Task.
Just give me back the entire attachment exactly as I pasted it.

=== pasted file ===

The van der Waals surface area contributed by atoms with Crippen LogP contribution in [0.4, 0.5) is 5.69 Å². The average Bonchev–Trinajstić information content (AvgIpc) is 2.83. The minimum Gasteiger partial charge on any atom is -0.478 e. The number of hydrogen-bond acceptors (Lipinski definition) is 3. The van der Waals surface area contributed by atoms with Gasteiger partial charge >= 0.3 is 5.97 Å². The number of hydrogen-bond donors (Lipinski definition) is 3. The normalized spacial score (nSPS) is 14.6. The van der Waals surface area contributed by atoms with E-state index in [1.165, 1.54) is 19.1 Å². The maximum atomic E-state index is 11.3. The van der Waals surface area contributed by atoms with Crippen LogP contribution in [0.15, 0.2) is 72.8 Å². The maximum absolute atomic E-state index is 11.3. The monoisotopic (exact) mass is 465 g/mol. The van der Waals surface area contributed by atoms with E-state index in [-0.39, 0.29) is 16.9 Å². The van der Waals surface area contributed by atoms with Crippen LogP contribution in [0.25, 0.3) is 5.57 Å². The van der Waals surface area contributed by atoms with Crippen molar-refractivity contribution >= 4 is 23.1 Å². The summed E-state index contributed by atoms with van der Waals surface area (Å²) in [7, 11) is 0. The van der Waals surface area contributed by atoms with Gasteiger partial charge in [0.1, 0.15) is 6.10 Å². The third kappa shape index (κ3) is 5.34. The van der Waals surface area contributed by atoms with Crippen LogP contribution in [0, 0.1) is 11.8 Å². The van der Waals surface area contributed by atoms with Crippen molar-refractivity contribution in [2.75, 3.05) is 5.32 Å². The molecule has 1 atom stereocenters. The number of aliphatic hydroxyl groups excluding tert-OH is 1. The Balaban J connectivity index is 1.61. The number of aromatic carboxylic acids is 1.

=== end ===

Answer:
The van der Waals surface area contributed by atoms with Crippen LogP contribution in [0.4, 0.5) is 5.69 Å². The average Bonchev–Trinajstić information content (AvgIpc) is 2.83. The minimum Gasteiger partial charge on any atom is -0.478 e. The number of hydrogen-bond acceptors (Lipinski definition) is 3. The van der Waals surface area contributed by atoms with Gasteiger partial charge >= 0.3 is 5.97 Å². The number of hydrogen-bond donors (Lipinski definition) is 3. The normalized spacial score (nSPS) is 14.6. The van der Waals surface area contributed by atoms with E-state index in [1.165, 1.54) is 19.1 Å². The maximum atomic E-state index is 11.3. The van der Waals surface area contributed by atoms with Crippen LogP contribution in [0.15, 0.2) is 72.8 Å². The maximum absolute atomic E-state index is 11.3. The monoisotopic (exact) mass is 465 g/mol. The van der Waals surface area contributed by atoms with E-state index in [-0.39, 0.29) is 16.9 Å². The van der Waals surface area contributed by atoms with Crippen LogP contribution in [0.25, 0.3) is 5.57 Å². The van der Waals surface area contributed by atoms with Crippen molar-refractivity contribution >= 4 is 23.1 Å². The summed E-state index contributed by atoms with van der Waals surface area (Å²) in [7, 11) is 0. The van der Waals surface area contributed by atoms with Gasteiger partial charge in [0.1, 0.15) is 6.10 Å². The third kappa shape index (κ3) is 5.34. The van der Waals surface area contributed by atoms with Crippen LogP contribution in [0, 0.1) is 11.8 Å². The van der Waals surface area contributed by atoms with Crippen molar-refractivity contribution in [2.75, 3.05) is 5.32 Å². The molecule has 1 atom stereocenters. The number of aliphatic hydroxyl groups excluding tert-OH is 1. The Balaban J connectivity index is 1.61. The number of aromatic carboxylic acids is 1.